Earnings on a deferred annuity accumulate free of federal income tax. When you begin to receive income payouts (or withdraw money), the portion that came from earnings on the annuity is taxed as ordinary income.
Because taxes are deferred until money is withdrawn or received as income, there are tax penalties for early withdrawal. If you withdraw money from a deferred annuity before you reach age 59 ½, you will trigger a 10 percent federal tax penalty on the earnings portion of the amount withdrawn. You also must pay income tax on those earnings. The tax penalty does not apply to certain lifetime payouts, death benefits, or payments made if you become disabled. Other exceptions also may apply.
If your immediate annuity was purchased with after-tax dollars, the portion of the payout you receive that represents your initial contribution will not be taxed. Earnings on the annuity will be subject to ordinary federal income taxes.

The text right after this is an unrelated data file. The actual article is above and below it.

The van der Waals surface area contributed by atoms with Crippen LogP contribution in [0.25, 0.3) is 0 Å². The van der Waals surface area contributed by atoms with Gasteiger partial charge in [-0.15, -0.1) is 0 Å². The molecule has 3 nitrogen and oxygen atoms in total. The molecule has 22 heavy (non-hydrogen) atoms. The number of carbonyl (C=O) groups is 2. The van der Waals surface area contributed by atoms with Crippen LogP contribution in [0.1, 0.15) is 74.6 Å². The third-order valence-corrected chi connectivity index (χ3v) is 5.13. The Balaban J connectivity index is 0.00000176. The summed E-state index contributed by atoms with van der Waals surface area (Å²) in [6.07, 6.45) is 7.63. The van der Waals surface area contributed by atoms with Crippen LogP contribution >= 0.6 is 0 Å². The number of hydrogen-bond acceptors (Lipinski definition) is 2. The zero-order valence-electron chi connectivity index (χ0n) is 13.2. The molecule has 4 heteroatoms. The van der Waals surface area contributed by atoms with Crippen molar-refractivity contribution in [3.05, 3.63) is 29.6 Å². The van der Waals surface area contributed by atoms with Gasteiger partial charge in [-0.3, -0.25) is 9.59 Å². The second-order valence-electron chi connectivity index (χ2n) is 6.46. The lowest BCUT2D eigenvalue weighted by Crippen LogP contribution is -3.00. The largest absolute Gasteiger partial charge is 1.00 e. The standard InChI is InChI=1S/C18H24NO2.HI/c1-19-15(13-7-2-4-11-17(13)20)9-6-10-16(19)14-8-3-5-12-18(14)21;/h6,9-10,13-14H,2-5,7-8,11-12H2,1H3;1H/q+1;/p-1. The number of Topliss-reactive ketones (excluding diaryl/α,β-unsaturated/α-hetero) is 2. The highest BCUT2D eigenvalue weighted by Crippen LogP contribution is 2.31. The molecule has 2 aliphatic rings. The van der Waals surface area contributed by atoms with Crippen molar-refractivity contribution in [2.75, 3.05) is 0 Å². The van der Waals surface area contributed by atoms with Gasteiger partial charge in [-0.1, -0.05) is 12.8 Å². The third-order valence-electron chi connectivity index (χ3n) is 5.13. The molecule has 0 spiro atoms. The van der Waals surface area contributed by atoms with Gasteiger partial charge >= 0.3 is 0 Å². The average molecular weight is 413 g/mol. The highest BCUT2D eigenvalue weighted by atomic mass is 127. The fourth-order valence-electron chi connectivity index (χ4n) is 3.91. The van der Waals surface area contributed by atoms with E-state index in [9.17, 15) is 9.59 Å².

Annuity earnings may also be subject to state tax considerations; check with a local tax advisor for information about the tax laws in your state.
Publications and Resources
A Woman's Guide to Annuities. Retirement tends to be a bigger challenge for women: lower lifetime earnings equal lower retirement income. Women also live longer than men and must make income last for a longer period of time. Annuities may help women overcome retirement obstacles.
The Individual Annuity: A Resource In Your Retirement. This guide has been prepared to help retirees understand what an individual annuity contract is, what options are available, and how the right choice might enhance retirement security.
Individual Annuities: Purchasing Tips. An annuity is a long-term financial contract. You should enter into an the annuity arrangement only after a thorough review of your personal finances and retirement goals. To help you better understand what to consider before purchasing, review these tips.